Shocking Study Says 95 Percent of Teens Don't Get Enough Sleep and Exercise


We all know that getting 6 to 8 hours of sleep per night is crucial for your health, and that anything less than that can seriously increase your risk of heart disease and dementia, inhibit your ability to retain memories and learn new skills, and even make you gain weight. And science has widely confirmed that getting at least 45 minutes of exercise three-to-five times per week plays a pivotal role in your mood, health, and lifespan. But, according to a study recently published in the journal JAMA Pediatrics, only about one in 20 American teenagers are actually getting an adequate amount of sleep and exercise.

Researchers analyzed the data of almost 60,000 teens who completed the CDC's Youth Risk Behavior Surveillance Survey between 2011 and 2017, and found that only five percent of them are engaging in the recommended amount of shut-eye and physical activity for their age group, or limiting their screen time.

According to the report, teens aged 14 to 18 should sleep eight to ten hours per night, take part in at least one hour of moderate to vigorous physical activity per day, and limit their screen time to less than two hours during any 24-hour period. The latter recommendation seems particularly unrealistic, given that a 2015 study found that teens spend an average of nine hours every single day consuming media. More recently, a report from the Pew Research Center claims 54 percent of teens admit they spend way too much time on their cellphones, and 60 percent of them recognize that tech addiction is a major problem facing their age group.

Indeed it is, as research has linked excessive social media usage in teens to higher rates of depression, anxiety, self-esteem and body image issues, and even suicide. One distressing recent study even found that young people are now the loneliest age group in America.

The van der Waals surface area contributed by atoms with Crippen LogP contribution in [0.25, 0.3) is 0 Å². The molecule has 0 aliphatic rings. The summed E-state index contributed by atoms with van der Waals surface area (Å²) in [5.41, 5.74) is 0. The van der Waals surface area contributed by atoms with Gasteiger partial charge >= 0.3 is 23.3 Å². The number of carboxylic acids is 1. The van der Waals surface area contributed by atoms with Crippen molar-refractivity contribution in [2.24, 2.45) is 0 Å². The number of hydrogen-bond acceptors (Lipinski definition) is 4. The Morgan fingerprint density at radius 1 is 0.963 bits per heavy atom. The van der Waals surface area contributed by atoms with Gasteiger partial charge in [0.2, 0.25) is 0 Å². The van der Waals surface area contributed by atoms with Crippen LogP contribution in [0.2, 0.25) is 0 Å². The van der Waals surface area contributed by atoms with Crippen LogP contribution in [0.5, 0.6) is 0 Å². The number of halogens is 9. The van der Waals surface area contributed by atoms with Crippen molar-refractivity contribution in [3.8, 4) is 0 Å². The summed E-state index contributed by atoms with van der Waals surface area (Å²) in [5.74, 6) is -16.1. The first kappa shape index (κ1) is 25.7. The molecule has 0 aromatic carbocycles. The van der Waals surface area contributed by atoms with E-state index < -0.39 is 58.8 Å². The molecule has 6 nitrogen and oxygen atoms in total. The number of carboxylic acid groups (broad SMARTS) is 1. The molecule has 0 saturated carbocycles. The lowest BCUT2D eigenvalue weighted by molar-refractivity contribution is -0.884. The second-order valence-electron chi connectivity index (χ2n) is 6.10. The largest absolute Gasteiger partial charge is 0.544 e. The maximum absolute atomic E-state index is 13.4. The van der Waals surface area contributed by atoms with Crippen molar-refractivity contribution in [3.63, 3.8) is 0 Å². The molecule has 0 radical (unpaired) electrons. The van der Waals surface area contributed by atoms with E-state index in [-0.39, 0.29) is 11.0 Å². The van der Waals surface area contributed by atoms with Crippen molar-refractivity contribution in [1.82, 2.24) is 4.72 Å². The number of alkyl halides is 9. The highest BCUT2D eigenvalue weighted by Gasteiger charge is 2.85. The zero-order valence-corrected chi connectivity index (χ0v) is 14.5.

But the lack of sleep and exercise is nothing to scoff at, either, especially given that those factors have also previously been linked to depression, poor grades, and obesity in teens.

"There is plenty of evidence to show how teenagers aren't getting enough physical activity, or sufficient sleep, or keeping their screen time in check. But this is the first time these three factors, which have a crucial bearing on a child's health, have been analyzed together among a nationally representative sample of U.S. adolescents," Gregory Knell, a postdoctoral research fellow at UT Health School of Public Health in Dallas and lead author of the study, said in a university newsletter. "The results are a wake-up call for everyone who wants to make sure our children have a healthy future."

For Knell, the revelation that so many teens were failing to meet all three of these guidelines raises serious concerns.

"By far the most startling finding was how few adolescents across the board are meeting all three recommendations," Knell said. "I expected the percentage of adolescents meeting all three requirements concurrently to be low, but not this low. The combined effect on children's overall health could be considerable in terms of their physical health, emotional well-being, and academic performance."

The results found that older teenagers, non-Hispanic black children, Asian children, those who showed signs of depression, and those who classified as obese were the least likely to meet all three requirements as compared to other teens.

While the results of the study are no doubt alarming, it's hard to determine what actions parents should take to manage this current crisis. Some experts recommend instating a "Threshold Handover"—a time when teens must hand over their phones, such as when they come home, during dinner, and at least an hour before bed. The idea is to foster the expectation that screen time is secondary to things like spending time with family, doing chores, exercising, or completing their homework. Experts also note that it's best not to monitor their activity too much, as it can lead to a breakdown of trust and result in even moodier behavior, while instilling the idea that screen time is a reward as opposed to the de facto way to spend their time.

And for more important news regarding your child's health, find out why Parents Are Asking Babysitters to Sign Contracts Forbidding Social Media on the Job.

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